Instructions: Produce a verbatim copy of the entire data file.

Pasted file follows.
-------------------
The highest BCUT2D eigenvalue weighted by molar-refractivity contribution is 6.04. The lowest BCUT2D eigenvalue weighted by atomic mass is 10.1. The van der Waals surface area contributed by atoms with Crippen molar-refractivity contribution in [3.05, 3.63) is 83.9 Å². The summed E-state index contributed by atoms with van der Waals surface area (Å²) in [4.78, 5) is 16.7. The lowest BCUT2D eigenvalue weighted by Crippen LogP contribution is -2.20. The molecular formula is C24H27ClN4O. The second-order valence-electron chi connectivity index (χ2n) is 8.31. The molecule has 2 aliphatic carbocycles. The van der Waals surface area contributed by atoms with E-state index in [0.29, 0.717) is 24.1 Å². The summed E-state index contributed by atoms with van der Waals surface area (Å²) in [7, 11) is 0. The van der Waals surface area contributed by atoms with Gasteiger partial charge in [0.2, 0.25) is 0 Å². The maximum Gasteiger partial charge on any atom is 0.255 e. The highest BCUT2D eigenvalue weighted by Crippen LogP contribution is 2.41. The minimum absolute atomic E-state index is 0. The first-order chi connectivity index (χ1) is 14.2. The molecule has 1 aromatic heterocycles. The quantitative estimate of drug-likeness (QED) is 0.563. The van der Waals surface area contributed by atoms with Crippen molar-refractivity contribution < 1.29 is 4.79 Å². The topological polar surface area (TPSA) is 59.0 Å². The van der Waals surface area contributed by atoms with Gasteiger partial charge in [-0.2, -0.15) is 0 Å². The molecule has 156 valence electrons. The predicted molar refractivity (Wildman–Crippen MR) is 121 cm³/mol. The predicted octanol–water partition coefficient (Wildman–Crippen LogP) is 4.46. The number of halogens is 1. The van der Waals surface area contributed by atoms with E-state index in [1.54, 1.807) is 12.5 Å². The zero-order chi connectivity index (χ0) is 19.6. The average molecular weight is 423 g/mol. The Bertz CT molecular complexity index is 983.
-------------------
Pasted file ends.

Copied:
The highest BCUT2D eigenvalue weighted by molar-refractivity contribution is 6.04. The lowest BCUT2D eigenvalue weighted by atomic mass is 10.1. The van der Waals surface area contributed by atoms with Crippen molar-refractivity contribution in [3.05, 3.63) is 83.9 Å². The summed E-state index contributed by atoms with van der Waals surface area (Å²) in [4.78, 5) is 16.7. The lowest BCUT2D eigenvalue weighted by Crippen LogP contribution is -2.20. The molecular formula is C24H27ClN4O. The second-order valence-electron chi connectivity index (χ2n) is 8.31. The molecule has 2 aliphatic carbocycles. The van der Waals surface area contributed by atoms with E-state index in [0.29, 0.717) is 24.1 Å². The summed E-state index contributed by atoms with van der Waals surface area (Å²) in [7, 11) is 0. The van der Waals surface area contributed by atoms with Gasteiger partial charge in [0.2, 0.25) is 0 Å². The maximum Gasteiger partial charge on any atom is 0.255 e. The highest BCUT2D eigenvalue weighted by Crippen LogP contribution is 2.41. The minimum absolute atomic E-state index is 0. The first-order chi connectivity index (χ1) is 14.2. The molecule has 1 aromatic heterocycles. The quantitative estimate of drug-likeness (QED) is 0.563. The van der Waals surface area contributed by atoms with Crippen molar-refractivity contribution < 1.29 is 4.79 Å². The topological polar surface area (TPSA) is 59.0 Å². The van der Waals surface area contributed by atoms with Gasteiger partial charge in [-0.2, -0.15) is 0 Å². The molecule has 156 valence electrons. The predicted molar refractivity (Wildman–Crippen MR) is 121 cm³/mol. The predicted octanol–water partition coefficient (Wildman–Crippen LogP) is 4.46. The number of halogens is 1. The van der Waals surface area contributed by atoms with E-state index in [1.54, 1.807) is 12.5 Å². The zero-order chi connectivity index (χ0) is 19.6. The average molecular weight is 423 g/mol. The Bertz CT molecular complexity index is 983.